Baz Luhrmann's half-frenetic, half-subdued version of The Great Gatsby is almost 100 percent faithful to the novel in terms of plot, and almost zero percent faithful in terms of theme, character, and impact. I don't doubt that Luhrmann and his co-writer, Craig Pearce, have read the book, but if what's on the screen is any indication, they didn't understand it.
In the movie version, almost-30-year-old Nick Carraway (Tobey Maguire) is a blank-faced, Midwest-raised stock broker just starting out on Wall Street in the summer of 1922. He has a modest home in a part of Long Island populated by the nouveau riche, including his next-door neighbor, the smugly enigmatic Jay Gatsby (Leonardo DiCaprio), whose opulent mansion is the site of frequent raucous parties attended by everybody who's anybody in New York. Nick observes this and the other decadent behavior of the Roaring Twenties as an outsider, drawn into it but never feeling part of it.
Across the bay from Nick and Gatsby's houses is a part of Long Island where the "old money" lives, including Tom Buchanan (Joel Edgerton), a brutish, racist scion meathead whom Nick knew at Yale and who is now married to Nick's cousin, beautiful flapper Daisy (Carey Mulligan). Tom is a philanderer, currently keeping one Myrtle Wilson (Isla Fisher), wife of a humble auto mechanic (Jason Clarke), as a mistress. Tom's infidelities are not a secret, not to Daisy, and not to Daisy's best friend, willowy pro golfer Jordan Baker (Elizabeth Debicki).
Gatsby is the sort of bon vivant millionaire who delights in being mysterious about where his money came from, and even where he came from. The more myths and legends about him swirling at his parties and in the newspaper society pages, the better. But with sincerity he befriends Nick, whose duty here is mostly to look at Gatsby in astonishment and awe and not have very many feelings of his own. Gatsby enlists Nick in a mission: to reunite him with Daisy Buchanan, whom it turns out Gatsby had a romance with years earlier.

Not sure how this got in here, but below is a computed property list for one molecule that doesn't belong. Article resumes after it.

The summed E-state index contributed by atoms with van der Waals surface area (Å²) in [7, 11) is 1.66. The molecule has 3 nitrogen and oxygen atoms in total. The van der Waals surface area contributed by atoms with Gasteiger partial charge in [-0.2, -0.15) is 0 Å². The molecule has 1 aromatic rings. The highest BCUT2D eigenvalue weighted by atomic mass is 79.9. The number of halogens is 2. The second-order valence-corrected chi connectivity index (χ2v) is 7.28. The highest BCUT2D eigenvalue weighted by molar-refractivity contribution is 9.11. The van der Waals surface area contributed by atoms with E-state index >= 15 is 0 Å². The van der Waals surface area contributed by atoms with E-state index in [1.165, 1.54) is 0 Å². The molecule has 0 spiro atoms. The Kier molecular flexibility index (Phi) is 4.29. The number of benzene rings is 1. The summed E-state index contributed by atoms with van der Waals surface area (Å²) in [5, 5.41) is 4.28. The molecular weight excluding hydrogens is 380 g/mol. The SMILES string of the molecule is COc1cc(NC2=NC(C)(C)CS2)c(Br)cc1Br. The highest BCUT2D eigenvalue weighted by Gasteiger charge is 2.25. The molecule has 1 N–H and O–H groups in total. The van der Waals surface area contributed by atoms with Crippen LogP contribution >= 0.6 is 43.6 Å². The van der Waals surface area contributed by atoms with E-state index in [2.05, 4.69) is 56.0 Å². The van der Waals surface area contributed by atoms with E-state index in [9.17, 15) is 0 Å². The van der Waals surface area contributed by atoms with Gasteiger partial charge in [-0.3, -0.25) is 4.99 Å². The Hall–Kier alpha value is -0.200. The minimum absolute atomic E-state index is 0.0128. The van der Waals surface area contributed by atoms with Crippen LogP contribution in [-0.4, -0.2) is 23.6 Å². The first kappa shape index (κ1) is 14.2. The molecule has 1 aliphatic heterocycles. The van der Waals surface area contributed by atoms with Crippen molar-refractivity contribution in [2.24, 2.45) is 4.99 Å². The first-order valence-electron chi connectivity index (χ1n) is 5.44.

As you may recall from the Cliff's Notes, one of the purposes of F. Scott Fitzgerald's 1925 novel was to underscore the emptiness of the excessive, hedonistic lifestyle embraced by some of the wealthy during that prosperous time. Through Nick's eyes we see how frivolous it all is, how lonely and ultimately unrewarding the endless parties, bootlegged liquor, and general hedonism are. We sympathize with Nick the lonely outsider, with Daisy the free-spirited pixie kept in a cage, and even (up to a point) with Gatsby the romantic opportunist.
That's the novel. Luhrmann's version, presumably unintentionally, drains all the humanity out of the characters. Nick is a bore. (His own romances have been omitted.) Daisy is a simpering weakling. Gatsby is a phony schemer whose phony scheming is so obvious that you wonder how anyone in his social circle ever liked him. Tom Buchanan is interesting, but only because he's such a one-dimensional beast. Gone are the melancholic tragedy and the evocative language that have kept people reading The Great Gatsby for 88 years. (To be fair, America's high school English teachers have done their part, too.)
The kicker is that Luhrmann's concept for the movie -- basically Moulin Rouge!-ing the story to within an inch of its life -- isn't a bad one. Hip-hop, with its focus on ostentatious displays of wealth, is the modern equivalent of Gatsby's era; why not blend it with the sort of tunes you'd have heard in speakeasies at the time? Luhrmann's whooshing, highly energized depiction of the parties effectively conveys their mad revelry.
But in the non-party scenes, Luhrmann's style is curiously restrained, and with the characters having been sapped of what made them compelling, that leaves us with no reason to watch. He has reverence for Fitzgerald's skillful language and uses a lot of it in Nick's narration. (He "justifies" the narration -- needlessly -- by adding a framing story in which Nick is recounting the tale to a psychiatrist.) But without the visual or emotional beauty to go along with it, that language just sounds flowery, even laughable. The result is a flat, longer-than-average movie (based on a shorter-than-average book) that doesn't convey any of the source material's merits. On the bright side, if you read The Great Gatsby and thought it was boring, now there's a movie to help you defend your position.
The Great Gatsby opens wide in North American theaters on May 10.